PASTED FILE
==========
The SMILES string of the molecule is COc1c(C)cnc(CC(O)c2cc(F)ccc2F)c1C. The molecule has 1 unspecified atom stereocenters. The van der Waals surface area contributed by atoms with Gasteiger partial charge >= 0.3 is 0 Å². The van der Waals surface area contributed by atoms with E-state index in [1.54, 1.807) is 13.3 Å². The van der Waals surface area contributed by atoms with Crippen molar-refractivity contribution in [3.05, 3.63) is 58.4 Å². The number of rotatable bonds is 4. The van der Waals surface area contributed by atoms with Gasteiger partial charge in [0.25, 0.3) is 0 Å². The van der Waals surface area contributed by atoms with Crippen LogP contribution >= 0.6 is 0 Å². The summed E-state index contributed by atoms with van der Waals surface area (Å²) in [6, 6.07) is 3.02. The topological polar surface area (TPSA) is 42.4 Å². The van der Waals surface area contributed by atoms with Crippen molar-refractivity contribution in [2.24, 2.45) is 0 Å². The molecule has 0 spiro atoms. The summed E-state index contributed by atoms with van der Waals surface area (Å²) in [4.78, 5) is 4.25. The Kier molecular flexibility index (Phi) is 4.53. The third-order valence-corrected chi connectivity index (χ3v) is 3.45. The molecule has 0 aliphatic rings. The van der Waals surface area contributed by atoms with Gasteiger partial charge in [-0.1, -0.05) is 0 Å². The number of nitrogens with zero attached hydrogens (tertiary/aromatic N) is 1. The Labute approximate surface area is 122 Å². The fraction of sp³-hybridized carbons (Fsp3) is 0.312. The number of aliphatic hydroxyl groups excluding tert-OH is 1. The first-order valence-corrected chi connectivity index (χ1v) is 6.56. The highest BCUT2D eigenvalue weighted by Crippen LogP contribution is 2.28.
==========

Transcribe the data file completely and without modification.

The SMILES string of the molecule is COc1c(C)cnc(CC(O)c2cc(F)ccc2F)c1C. The molecule has 1 unspecified atom stereocenters. The van der Waals surface area contributed by atoms with Gasteiger partial charge >= 0.3 is 0 Å². The van der Waals surface area contributed by atoms with E-state index in [1.54, 1.807) is 13.3 Å². The van der Waals surface area contributed by atoms with Crippen molar-refractivity contribution in [3.05, 3.63) is 58.4 Å². The number of rotatable bonds is 4. The van der Waals surface area contributed by atoms with Gasteiger partial charge in [0.25, 0.3) is 0 Å². The van der Waals surface area contributed by atoms with Crippen LogP contribution >= 0.6 is 0 Å². The summed E-state index contributed by atoms with van der Waals surface area (Å²) in [6, 6.07) is 3.02. The topological polar surface area (TPSA) is 42.4 Å². The van der Waals surface area contributed by atoms with Crippen molar-refractivity contribution in [2.24, 2.45) is 0 Å². The molecule has 0 spiro atoms. The summed E-state index contributed by atoms with van der Waals surface area (Å²) in [4.78, 5) is 4.25. The Kier molecular flexibility index (Phi) is 4.53. The third-order valence-corrected chi connectivity index (χ3v) is 3.45. The molecule has 0 aliphatic rings. The van der Waals surface area contributed by atoms with Gasteiger partial charge in [-0.1, -0.05) is 0 Å². The number of nitrogens with zero attached hydrogens (tertiary/aromatic N) is 1. The Labute approximate surface area is 122 Å². The fraction of sp³-hybridized carbons (Fsp3) is 0.312. The number of aliphatic hydroxyl groups excluding tert-OH is 1. The first-order valence-corrected chi connectivity index (χ1v) is 6.56. The highest BCUT2D eigenvalue weighted by Crippen LogP contribution is 2.28.